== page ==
Residents of St Peters have been shocked to discover the company that planned to drill for coal seam gas (CSG) in their community never had a formal land access agreement with the owners of the proposed site.
The government has admitted that it is using both the Australian Federal Police and a private intelligence consultancy to monitor coal seam gas (CSG) protesters, say the Greens.
Prime Minister Julia Gillard met Sri Lankan President Mahinda Rajapaksa on October 26 to discuss allegations of human rights abuses. The meeting took place just hours after a young Tamil refugee killed himself inside Sydney’s Villawood Immigration Detention Centre.
The occupation of Sydney’s Martin Place continued into its fourth day with a kitchen, information desk, media centre and people’s library set-up, as protesters come and go from the now comfortably established rally site.
Troy Davis was executed by the state of Georgia on September 21.. Journalist Jon Lewis was present at the execution and told media waiting outside the prison that Davis was “defiant until the very end, defending his innocence until the end”. Davis was convicted of killing off duty Georgia police officer Mark MacPhail in 1989. He was sentenced to death.
An advertising campaign to promote coal seam gas (CSG) in a bid to “balance” the mounting community opposition to the industry has been launched by the Australian Petroleum Production and Exploration Association (APPEA). APPEA have dubbed the effort “We want CSG”, and say it is an “information campaign” designed to focus on “investment, jobs, environmental benefits, and enormous opportunities that this industry generates”.
The federal government rejected bids to protect James Price Point from gas development when it announced its National Heritage Listing of almost 20 million hectares of the iconic Kimberley region in Western Australia last week.
Local residents made clear their opposition to plans for coal seam gas (CSG) drilling in Sydney’s inner-west at a heated public forum held in Leichhardt on Monday 1 August. Dart Energy told the crowd that it intention to drill was no longer immediate, but that exploratory drilling at the site could commence from mid-2012.
As the 28th Australian soldier was killed in Afghanistan, four Christian activists were arrested during a peaceful blockade of the secretive Swan Island military base in Victoria. News of the death of Sergeant Todd Langley, 35, came on the second day of the week-long “Peace Convergence” in opposition to Australia's ongoing military involvement in what activists have called an “unnecessary and ineffective war in Afghanistan”.
Eastern Star Gas were forced to halt coal seam gas workat a site in the Pilliga state forest on July 5 after an activist scaled a 25-metre high rig dropping a banner that read “No Pilliga CSG”. The activist, Warrick Jordan, was on the rig for almost 16 hours as part of a protest against ESG's proposal for 1100 coal seam gas wells and their associated infrastructure in the Pilliga. At the protest, about 20 people, mostly residents of nearby Coonabarabran, staged a peaceful day-long blockade of the gates of the Eastern Star Gas site.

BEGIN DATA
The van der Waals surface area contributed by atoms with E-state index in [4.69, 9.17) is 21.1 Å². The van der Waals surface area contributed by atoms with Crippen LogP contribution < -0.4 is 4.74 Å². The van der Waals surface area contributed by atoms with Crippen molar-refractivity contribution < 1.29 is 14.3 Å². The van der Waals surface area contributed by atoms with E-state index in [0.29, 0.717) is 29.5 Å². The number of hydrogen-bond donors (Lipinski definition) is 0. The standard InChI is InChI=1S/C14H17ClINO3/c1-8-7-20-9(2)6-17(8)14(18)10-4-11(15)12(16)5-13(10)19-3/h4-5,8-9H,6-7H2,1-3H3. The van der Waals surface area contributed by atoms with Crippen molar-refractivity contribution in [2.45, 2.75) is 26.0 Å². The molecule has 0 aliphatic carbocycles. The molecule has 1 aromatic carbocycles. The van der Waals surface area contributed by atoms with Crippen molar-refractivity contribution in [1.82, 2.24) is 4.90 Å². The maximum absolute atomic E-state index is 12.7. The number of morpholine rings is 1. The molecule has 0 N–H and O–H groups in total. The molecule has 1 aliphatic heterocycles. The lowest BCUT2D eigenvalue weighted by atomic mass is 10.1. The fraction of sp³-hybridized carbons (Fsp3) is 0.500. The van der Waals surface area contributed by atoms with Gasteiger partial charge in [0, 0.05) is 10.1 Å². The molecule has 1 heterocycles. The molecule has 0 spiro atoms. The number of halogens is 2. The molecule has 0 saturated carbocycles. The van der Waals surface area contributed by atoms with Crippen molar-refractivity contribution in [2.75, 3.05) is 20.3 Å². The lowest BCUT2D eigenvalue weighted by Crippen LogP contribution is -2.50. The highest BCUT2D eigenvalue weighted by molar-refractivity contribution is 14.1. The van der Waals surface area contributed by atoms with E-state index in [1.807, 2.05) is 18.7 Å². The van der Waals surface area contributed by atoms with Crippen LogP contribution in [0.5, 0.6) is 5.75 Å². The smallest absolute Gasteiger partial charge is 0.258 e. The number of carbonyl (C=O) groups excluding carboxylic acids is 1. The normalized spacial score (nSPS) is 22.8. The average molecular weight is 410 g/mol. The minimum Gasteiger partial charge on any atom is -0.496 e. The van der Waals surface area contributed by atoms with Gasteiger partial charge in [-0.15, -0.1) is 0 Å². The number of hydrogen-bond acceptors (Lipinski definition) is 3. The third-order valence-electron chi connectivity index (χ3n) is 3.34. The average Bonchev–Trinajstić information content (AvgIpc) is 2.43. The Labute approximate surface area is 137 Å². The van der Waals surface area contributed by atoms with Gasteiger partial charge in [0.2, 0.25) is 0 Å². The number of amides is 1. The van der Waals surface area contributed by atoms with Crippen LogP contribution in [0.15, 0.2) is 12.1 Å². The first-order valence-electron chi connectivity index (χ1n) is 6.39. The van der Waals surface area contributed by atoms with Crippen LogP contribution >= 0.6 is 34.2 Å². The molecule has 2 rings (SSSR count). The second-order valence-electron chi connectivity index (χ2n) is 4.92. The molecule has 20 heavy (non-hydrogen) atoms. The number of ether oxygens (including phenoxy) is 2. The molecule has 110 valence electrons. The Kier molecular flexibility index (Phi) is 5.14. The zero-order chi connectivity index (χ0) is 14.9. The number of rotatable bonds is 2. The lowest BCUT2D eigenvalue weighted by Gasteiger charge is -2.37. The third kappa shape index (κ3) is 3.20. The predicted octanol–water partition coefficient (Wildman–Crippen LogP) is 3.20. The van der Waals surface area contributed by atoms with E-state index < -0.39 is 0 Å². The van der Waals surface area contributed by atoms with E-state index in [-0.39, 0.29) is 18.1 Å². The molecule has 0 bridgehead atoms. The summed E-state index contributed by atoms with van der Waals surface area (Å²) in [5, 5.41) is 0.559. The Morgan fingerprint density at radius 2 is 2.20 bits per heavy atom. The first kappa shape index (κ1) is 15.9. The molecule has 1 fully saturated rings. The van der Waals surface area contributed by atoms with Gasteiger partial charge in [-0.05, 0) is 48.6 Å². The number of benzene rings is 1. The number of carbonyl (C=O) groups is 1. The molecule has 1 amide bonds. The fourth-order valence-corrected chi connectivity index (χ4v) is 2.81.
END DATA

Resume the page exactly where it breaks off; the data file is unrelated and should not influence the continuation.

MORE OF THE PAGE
Multinational gas company Dart Energy met with residents from St Peters on June 6 to discuss the company’s plans to carry out exploratory coal seam gas (CSG) drilling in Sydney’s inner-west before the end of the year. Dart have plans to drill at a now vacant industrial site in St Peters close to residential properties and Sydney Park. The exploration licence held by Dart covers not only St Peters but an area of 2392 square kilometeres, encompassing most of metropolitan and suburban Sydney.
The Pilliga State Forest in northern NSW will be turned into a gas field if the government approves Eastern Star Gas's (ESG) mining proposal for the region. The proposal set out by ESG seeks to develop the Pilliga into the state's largest coal seam gas (CSG) project. The development would include the drilling of more than 1000 gas wells and the clearing of vast stretches of native bushland to make way for gas pipelines and other associated infrastructure, such as a water treatment facility and access roads.
About 150 representatives engaged in the campaign against coal and coal seam gas mining attended the inaugural annual general meeting of the Lock the Gate Alliance, held in Murwillumbah, NSW, over June 11 and 12. Lock the Gate (LTG) is a national body that represents more than 90 community groups and hundreds of individuals concerned about the impacts of coal and coal seam gas mining. The meeting elected four office bearers and five committee members, including Sarah Moles as secretary and Sean Gough as treasurer. See also::
On Friday June 3, NSW Greens mining spokesperson Jeremy Buckingham launched a bill in state parliament that would place a 12-month moratorium on the coal seam gas (CSG) industry in NSW and prohibit CSG mining in the Sydney metropolitan area. Speaking at the bill launch, Buckingham pointed out the risks associated with CSG extraction, including wastewater, fugitive emissions, land impact and depletion of aquifers.
The annual Sydney Writers' Festival brings together a diverse range of acclaimed writers from around Australia and the world. This year's theme “Words. To Live By” engaged readers and writers in a week long festival of ideas ranging from discussions about the future of media to the ongoing revolutions in the Arab World. Some of the highlights of this year's May 16-22 festival include: Songs of Blood and Sword
It took Arrow Energy more than 24 hours to cap a major gas well blow-out. The well sprayed water and methane up to 90 metres in the air on a farming property west of Dalby in Queensland. The leak took place on May 22 when the well was being prepared for production. The leak was not reported to authorities until two hours after it occurred, and it took the gas company a further four hours to inform property owner Tom O'Connor.